4. Always Follow-up with Email and Use the Subject Line Wisely – In your networking interaction (with Angel Investors or Venture Capitalists, you may have gotten 30 seconds to introduce you and your company after a session in a conference) you may have exchanged contact information or business cards with a promise to follow up. While following up on email, use the subject line wisely. They may not remember you from Adam! They may have met 100 people just like you. Remind them of your name, company and where you met them. Have a phrase for what your company does, like “Autocall – Summoning Autos in Chennai using your App!” or something like that. Be precise about what you wanted. If you just wanted to establish contact, just say so and that you were pleased to meet him/her and will follow up later.
    5. Don’t Burn Bridges – Information Technology is a small, small world. Even those that are flung globally.  When discussing your opinions, there’s hardly any point in making strong assertions in a networking situation, even if you feel strongly about something. You never know who you will be running into as a potential investor or partner down the road. Good question to ask before expressing a strong opinion about anything – business, politics or religion- ask yourselves the question – What do I gain by saying something?
    6. Learn eagerly about what the other person does People always may not remember you but they will always remember how you made them feel. When networking, the other person’s interests are just as important as yours. Ask questions about the state of their industry, their opinions about trends. Ask them about their companies and their products. It may uncover something useful, may be not immediately but down the road somewhere!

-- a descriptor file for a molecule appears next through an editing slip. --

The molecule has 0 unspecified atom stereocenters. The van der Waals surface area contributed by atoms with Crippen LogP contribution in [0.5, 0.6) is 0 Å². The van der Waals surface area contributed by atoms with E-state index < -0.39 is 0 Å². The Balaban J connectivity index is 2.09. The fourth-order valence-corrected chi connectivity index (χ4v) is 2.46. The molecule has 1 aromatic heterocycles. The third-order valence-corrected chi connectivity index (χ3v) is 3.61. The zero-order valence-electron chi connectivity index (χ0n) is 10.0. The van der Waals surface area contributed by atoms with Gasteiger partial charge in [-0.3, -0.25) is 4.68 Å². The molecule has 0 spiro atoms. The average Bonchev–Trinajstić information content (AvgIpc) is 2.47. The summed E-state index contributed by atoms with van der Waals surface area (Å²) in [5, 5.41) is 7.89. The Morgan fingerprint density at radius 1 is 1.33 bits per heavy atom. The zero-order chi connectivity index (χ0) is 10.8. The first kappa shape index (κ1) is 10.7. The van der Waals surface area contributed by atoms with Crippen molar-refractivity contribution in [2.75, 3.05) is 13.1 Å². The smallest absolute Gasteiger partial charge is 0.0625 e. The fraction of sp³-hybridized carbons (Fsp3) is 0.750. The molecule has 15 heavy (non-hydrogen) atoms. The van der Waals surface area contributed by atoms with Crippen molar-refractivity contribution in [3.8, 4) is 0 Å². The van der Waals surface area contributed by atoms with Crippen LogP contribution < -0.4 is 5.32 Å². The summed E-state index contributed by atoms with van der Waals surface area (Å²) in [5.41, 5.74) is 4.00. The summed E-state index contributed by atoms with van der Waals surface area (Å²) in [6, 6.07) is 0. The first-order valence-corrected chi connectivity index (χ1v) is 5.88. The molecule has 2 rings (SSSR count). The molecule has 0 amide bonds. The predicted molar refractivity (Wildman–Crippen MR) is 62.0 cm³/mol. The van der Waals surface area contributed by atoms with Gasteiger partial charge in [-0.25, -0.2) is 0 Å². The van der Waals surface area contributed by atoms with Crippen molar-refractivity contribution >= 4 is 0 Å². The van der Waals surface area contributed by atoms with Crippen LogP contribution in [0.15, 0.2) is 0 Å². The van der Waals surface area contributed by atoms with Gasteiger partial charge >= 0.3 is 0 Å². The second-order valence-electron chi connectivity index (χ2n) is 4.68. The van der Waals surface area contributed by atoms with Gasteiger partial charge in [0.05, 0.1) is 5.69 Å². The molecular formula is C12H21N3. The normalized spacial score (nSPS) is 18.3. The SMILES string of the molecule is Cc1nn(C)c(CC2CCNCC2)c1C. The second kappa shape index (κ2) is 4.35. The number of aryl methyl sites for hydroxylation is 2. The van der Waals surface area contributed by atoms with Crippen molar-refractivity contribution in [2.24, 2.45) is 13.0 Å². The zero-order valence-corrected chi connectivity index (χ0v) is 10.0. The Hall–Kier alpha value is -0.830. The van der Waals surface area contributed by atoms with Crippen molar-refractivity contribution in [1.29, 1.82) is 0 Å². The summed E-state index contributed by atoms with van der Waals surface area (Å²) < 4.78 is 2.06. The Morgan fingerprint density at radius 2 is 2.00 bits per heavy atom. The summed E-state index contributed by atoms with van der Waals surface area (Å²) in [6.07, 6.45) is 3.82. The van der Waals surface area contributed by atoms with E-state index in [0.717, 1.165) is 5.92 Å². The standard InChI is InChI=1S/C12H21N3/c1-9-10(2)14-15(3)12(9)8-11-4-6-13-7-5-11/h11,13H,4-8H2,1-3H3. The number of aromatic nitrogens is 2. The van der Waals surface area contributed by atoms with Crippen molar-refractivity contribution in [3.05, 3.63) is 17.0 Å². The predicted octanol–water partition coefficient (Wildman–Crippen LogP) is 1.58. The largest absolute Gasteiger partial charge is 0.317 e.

7. Use Social Media to Expand your Professional Network – Unlike even a decade ago, so many new avenues for expanding your professional network are available – LinkedIn, facebook, Google Plus, Twitter, etc. Just make sure that your Personal and Professional channels are kept separate. Having company pages, twitter accounts and facebook pages for companies and products is one way to do this properly. In general, be aware of what you post or express even in your personal channels. Anybody can search for them and find what you post there anyway.

    Networking is an Art. It is very valuable for a company to do this as early as possible, especially in Product Startup companies. Done right, it can be very useful for a long time, over multiple companies, jobs and startups!

    I like to define networking as cultivating mutually beneficial, give-and-take, win-win relationships… The end result may be to develop a large and diverse group of people who will gladly and continually refer a lot of business to us, while we do the same for them. –Bob Burg
    Forget coding. Startup founders should focus on Product & Design.
    Who is your customer?

    Dec, 12
    2012